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on September 20, 2008
I read somewhere recently that "The Kid Who Ran for President" is a perfect book for upper elementary/middle school students to read to understand the election process. Whoever made that comment is totally right. I learned a few things myself.
In creating this unlikely scenario, Dan Gutman has threaded civics lessons through the warp and woof of the story of a 12-year-old running for president. Judson Moon and Lane Brainard (the names are intentionally derived by Gutman) decide that a kid needs to wage a campaign since the two presidential candidates set to run are so unsatisfactory.
Lane is the brains of the two (get the pun?) and Judson the quick thinker on this feet. I must share this one part of the story. First, they need a slogan. Can't think of a good one. Decide VP--it's June Syers, an old African-American woman whom Judd loves as a grandmother. Do you see the slogan coming? It's Moon and June for office! Next, which party? Neither. Let's make a new one: the Lemonade Party. Who will be First Babe? And so on.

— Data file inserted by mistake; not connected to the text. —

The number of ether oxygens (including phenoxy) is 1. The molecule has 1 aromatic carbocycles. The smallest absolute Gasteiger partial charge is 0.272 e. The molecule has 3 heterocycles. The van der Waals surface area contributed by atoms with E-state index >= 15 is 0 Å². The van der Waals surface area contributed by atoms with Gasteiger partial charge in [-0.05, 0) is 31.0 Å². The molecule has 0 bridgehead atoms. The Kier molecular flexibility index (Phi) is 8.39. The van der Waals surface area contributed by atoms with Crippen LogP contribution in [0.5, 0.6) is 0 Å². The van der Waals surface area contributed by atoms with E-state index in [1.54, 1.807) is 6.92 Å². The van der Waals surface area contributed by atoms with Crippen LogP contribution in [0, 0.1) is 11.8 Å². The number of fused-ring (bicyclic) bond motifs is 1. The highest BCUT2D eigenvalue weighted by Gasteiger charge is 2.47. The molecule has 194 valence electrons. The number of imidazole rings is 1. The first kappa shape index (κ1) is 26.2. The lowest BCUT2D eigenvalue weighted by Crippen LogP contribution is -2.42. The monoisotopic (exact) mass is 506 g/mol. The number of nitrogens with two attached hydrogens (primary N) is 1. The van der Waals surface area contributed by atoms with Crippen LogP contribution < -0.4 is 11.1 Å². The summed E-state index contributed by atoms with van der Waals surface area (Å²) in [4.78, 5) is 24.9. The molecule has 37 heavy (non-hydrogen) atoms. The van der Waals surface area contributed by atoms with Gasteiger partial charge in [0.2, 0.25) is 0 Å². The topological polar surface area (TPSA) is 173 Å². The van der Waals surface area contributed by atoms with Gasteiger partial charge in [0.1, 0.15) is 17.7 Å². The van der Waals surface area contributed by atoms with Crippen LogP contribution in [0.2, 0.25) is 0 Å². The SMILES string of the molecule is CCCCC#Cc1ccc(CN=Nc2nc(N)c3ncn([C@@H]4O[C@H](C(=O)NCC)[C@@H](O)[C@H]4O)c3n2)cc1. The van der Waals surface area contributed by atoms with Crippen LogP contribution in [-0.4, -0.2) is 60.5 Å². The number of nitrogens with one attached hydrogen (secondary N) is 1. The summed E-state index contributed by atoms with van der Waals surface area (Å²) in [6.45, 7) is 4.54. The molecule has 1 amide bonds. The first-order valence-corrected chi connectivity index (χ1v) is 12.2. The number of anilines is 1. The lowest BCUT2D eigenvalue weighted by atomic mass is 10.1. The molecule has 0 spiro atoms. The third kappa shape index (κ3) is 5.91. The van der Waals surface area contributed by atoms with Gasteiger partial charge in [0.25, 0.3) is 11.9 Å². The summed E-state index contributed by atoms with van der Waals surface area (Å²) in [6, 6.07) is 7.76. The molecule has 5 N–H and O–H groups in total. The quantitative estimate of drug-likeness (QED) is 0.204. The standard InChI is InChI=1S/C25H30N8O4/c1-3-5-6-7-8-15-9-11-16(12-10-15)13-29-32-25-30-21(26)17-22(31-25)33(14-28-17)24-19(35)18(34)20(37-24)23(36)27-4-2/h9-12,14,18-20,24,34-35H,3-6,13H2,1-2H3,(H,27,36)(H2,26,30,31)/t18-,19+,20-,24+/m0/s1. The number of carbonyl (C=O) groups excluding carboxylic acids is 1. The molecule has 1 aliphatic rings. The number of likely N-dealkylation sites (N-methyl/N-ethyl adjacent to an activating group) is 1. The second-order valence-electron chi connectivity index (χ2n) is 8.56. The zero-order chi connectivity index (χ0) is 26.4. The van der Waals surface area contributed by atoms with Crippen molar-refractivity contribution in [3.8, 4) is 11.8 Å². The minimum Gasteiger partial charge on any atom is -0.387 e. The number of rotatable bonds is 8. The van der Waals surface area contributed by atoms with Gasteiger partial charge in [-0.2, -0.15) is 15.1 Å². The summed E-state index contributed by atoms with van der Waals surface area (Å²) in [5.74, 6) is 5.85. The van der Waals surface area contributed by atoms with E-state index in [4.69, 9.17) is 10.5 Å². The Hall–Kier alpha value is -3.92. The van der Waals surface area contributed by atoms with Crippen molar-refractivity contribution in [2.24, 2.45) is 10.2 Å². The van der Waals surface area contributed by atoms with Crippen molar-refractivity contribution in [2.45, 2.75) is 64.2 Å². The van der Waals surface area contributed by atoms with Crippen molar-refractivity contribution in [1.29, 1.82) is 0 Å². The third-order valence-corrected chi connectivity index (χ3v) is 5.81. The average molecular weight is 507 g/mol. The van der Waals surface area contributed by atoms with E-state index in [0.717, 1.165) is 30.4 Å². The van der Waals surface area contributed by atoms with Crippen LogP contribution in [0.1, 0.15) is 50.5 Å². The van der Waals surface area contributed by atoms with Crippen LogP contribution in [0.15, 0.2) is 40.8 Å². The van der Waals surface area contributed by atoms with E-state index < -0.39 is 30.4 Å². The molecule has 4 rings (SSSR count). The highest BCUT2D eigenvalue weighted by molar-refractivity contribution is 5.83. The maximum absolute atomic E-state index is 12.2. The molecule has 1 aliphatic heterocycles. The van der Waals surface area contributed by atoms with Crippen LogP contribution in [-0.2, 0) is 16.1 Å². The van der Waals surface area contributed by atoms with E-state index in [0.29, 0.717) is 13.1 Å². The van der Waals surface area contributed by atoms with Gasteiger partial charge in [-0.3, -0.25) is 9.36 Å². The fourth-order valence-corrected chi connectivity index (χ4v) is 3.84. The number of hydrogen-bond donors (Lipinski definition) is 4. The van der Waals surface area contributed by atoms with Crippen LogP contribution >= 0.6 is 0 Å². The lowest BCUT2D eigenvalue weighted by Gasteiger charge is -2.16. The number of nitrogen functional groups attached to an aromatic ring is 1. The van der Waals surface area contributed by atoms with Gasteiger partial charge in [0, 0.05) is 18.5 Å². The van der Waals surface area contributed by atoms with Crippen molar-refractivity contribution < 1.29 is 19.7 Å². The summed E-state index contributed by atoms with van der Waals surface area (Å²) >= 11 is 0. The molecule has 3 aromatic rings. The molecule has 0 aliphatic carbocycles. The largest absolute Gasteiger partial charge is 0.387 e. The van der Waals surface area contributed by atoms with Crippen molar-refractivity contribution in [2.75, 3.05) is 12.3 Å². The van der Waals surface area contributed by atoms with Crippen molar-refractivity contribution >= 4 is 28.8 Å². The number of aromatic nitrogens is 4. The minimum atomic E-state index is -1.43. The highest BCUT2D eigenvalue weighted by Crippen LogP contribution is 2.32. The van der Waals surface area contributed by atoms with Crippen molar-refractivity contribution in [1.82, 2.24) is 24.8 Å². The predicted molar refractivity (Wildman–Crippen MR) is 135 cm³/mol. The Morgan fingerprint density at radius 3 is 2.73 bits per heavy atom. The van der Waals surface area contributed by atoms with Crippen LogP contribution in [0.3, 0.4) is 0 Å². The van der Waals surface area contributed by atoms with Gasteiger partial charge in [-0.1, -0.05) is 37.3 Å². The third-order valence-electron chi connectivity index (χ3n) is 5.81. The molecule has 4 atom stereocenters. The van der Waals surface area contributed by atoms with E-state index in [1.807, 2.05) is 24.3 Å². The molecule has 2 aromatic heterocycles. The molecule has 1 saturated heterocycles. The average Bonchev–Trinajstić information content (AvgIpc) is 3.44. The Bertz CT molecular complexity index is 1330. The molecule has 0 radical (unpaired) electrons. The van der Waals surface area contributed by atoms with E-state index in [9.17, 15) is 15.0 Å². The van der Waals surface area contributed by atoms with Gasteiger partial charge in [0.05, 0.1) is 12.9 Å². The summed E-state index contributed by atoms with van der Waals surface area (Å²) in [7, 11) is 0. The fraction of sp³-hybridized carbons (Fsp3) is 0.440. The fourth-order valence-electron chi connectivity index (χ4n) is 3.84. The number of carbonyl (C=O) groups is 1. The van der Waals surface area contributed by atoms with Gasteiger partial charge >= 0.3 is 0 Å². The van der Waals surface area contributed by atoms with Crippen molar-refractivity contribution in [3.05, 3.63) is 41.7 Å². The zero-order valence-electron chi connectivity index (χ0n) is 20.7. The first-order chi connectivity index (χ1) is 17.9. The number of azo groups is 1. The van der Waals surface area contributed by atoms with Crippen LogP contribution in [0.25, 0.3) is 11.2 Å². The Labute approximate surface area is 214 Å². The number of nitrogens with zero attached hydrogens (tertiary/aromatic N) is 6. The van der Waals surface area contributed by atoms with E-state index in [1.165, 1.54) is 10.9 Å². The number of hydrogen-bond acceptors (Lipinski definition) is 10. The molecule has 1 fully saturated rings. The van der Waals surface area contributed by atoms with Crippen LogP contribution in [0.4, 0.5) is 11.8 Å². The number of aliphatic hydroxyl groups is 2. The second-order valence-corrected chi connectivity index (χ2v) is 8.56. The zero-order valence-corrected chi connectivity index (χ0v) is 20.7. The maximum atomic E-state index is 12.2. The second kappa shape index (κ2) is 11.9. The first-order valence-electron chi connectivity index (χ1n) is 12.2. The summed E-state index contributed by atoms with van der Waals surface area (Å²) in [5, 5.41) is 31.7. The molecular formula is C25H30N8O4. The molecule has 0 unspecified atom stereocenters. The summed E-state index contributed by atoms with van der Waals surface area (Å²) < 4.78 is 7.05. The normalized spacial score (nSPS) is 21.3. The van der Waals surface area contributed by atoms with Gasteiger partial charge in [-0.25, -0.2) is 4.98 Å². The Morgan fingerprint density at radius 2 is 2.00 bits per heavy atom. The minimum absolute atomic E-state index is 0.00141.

The campaign develops its own life, especially with the machinations of Lane's braininess. They need twenty million to run a campaign. What Lane uses is brilliant and works (of course with a little help from the author). Everything they do snowballs for their benefit.
That's all I will say, except that I thoroughly enjoyed this book for ages 9-12. It is fun, educational in a tricky way, and just plain ol' good reading. During the unwinding of the plot, several provocative questions are raised, leading to great class discussions!
Do Judson Moon and June Syers win? The sequel is "The Kid Who Became President," yet the fun of the book is the journey, not the end. This book is highly recommended for class readings and discussion.